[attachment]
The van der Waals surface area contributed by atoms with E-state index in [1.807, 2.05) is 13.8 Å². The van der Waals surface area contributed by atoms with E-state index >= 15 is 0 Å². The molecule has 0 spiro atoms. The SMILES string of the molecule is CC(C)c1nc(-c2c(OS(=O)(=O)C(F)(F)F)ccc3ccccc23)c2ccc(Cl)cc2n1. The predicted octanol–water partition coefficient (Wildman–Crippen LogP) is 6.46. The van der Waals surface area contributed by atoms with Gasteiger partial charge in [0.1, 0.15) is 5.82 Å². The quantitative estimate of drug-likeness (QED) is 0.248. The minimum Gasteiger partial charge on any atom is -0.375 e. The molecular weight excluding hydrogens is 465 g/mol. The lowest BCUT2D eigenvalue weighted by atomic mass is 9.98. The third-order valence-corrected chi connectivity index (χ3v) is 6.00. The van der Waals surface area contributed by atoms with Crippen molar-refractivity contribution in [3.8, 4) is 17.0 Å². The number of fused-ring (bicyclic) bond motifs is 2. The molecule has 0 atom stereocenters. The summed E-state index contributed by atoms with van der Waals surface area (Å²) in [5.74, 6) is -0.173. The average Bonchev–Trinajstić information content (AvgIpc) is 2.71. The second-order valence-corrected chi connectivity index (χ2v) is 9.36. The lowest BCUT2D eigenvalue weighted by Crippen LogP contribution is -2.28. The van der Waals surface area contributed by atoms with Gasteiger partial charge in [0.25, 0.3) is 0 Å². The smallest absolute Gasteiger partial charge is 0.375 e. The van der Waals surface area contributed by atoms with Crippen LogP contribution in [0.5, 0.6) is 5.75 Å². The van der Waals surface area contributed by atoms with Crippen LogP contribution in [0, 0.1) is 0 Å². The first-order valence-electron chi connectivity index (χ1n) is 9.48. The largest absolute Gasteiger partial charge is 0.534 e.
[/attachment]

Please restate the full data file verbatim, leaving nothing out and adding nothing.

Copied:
The van der Waals surface area contributed by atoms with E-state index in [1.807, 2.05) is 13.8 Å². The van der Waals surface area contributed by atoms with E-state index >= 15 is 0 Å². The molecule has 0 spiro atoms. The SMILES string of the molecule is CC(C)c1nc(-c2c(OS(=O)(=O)C(F)(F)F)ccc3ccccc23)c2ccc(Cl)cc2n1. The predicted octanol–water partition coefficient (Wildman–Crippen LogP) is 6.46. The van der Waals surface area contributed by atoms with Gasteiger partial charge in [0.1, 0.15) is 5.82 Å². The quantitative estimate of drug-likeness (QED) is 0.248. The minimum Gasteiger partial charge on any atom is -0.375 e. The molecular weight excluding hydrogens is 465 g/mol. The lowest BCUT2D eigenvalue weighted by atomic mass is 9.98. The third-order valence-corrected chi connectivity index (χ3v) is 6.00. The van der Waals surface area contributed by atoms with Crippen molar-refractivity contribution in [3.8, 4) is 17.0 Å². The number of fused-ring (bicyclic) bond motifs is 2. The molecule has 0 atom stereocenters. The summed E-state index contributed by atoms with van der Waals surface area (Å²) in [5.74, 6) is -0.173. The average Bonchev–Trinajstić information content (AvgIpc) is 2.71. The second-order valence-corrected chi connectivity index (χ2v) is 9.36. The lowest BCUT2D eigenvalue weighted by Crippen LogP contribution is -2.28. The van der Waals surface area contributed by atoms with Gasteiger partial charge in [0.25, 0.3) is 0 Å². The smallest absolute Gasteiger partial charge is 0.375 e. The van der Waals surface area contributed by atoms with Crippen LogP contribution in [0.5, 0.6) is 5.75 Å². The van der Waals surface area contributed by atoms with Crippen LogP contribution in [0, 0.1) is 0 Å². The first-order valence-electron chi connectivity index (χ1n) is 9.48. The largest absolute Gasteiger partial charge is 0.534 e.